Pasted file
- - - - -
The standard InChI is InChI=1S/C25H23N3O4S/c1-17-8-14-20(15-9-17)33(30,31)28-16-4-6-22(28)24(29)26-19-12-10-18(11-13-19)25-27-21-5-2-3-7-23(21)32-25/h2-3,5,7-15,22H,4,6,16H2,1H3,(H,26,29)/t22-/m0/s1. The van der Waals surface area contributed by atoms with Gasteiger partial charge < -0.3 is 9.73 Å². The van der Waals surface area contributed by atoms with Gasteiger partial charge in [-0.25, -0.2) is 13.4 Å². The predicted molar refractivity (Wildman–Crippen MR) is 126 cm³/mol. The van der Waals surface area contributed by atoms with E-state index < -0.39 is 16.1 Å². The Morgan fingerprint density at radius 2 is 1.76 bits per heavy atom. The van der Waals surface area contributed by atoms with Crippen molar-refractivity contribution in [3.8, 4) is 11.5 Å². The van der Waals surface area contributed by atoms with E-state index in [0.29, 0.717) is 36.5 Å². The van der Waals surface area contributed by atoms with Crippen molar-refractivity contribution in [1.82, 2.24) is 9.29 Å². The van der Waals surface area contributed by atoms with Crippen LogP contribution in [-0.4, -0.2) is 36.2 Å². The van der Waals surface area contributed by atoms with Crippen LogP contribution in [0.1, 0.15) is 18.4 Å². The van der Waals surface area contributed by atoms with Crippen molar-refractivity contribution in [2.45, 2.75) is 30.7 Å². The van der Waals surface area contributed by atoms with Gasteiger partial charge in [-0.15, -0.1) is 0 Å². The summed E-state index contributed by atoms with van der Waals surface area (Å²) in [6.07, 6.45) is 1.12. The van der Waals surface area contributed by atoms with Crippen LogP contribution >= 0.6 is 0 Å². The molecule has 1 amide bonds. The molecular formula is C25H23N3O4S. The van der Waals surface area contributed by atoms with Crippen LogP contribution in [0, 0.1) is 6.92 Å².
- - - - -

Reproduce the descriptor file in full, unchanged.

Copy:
The standard InChI is InChI=1S/C25H23N3O4S/c1-17-8-14-20(15-9-17)33(30,31)28-16-4-6-22(28)24(29)26-19-12-10-18(11-13-19)25-27-21-5-2-3-7-23(21)32-25/h2-3,5,7-15,22H,4,6,16H2,1H3,(H,26,29)/t22-/m0/s1. The van der Waals surface area contributed by atoms with Gasteiger partial charge < -0.3 is 9.73 Å². The van der Waals surface area contributed by atoms with Gasteiger partial charge in [-0.25, -0.2) is 13.4 Å². The predicted molar refractivity (Wildman–Crippen MR) is 126 cm³/mol. The van der Waals surface area contributed by atoms with E-state index < -0.39 is 16.1 Å². The Morgan fingerprint density at radius 2 is 1.76 bits per heavy atom. The van der Waals surface area contributed by atoms with Crippen molar-refractivity contribution in [3.8, 4) is 11.5 Å². The van der Waals surface area contributed by atoms with E-state index in [0.29, 0.717) is 36.5 Å². The van der Waals surface area contributed by atoms with Crippen molar-refractivity contribution in [1.82, 2.24) is 9.29 Å². The van der Waals surface area contributed by atoms with Crippen LogP contribution in [-0.4, -0.2) is 36.2 Å². The van der Waals surface area contributed by atoms with Crippen LogP contribution in [0.1, 0.15) is 18.4 Å². The van der Waals surface area contributed by atoms with Crippen molar-refractivity contribution in [2.45, 2.75) is 30.7 Å². The van der Waals surface area contributed by atoms with Gasteiger partial charge in [-0.15, -0.1) is 0 Å². The summed E-state index contributed by atoms with van der Waals surface area (Å²) in [6.07, 6.45) is 1.12. The van der Waals surface area contributed by atoms with Crippen LogP contribution >= 0.6 is 0 Å². The molecule has 1 amide bonds. The molecular formula is C25H23N3O4S. The van der Waals surface area contributed by atoms with Crippen LogP contribution in [0, 0.1) is 6.92 Å².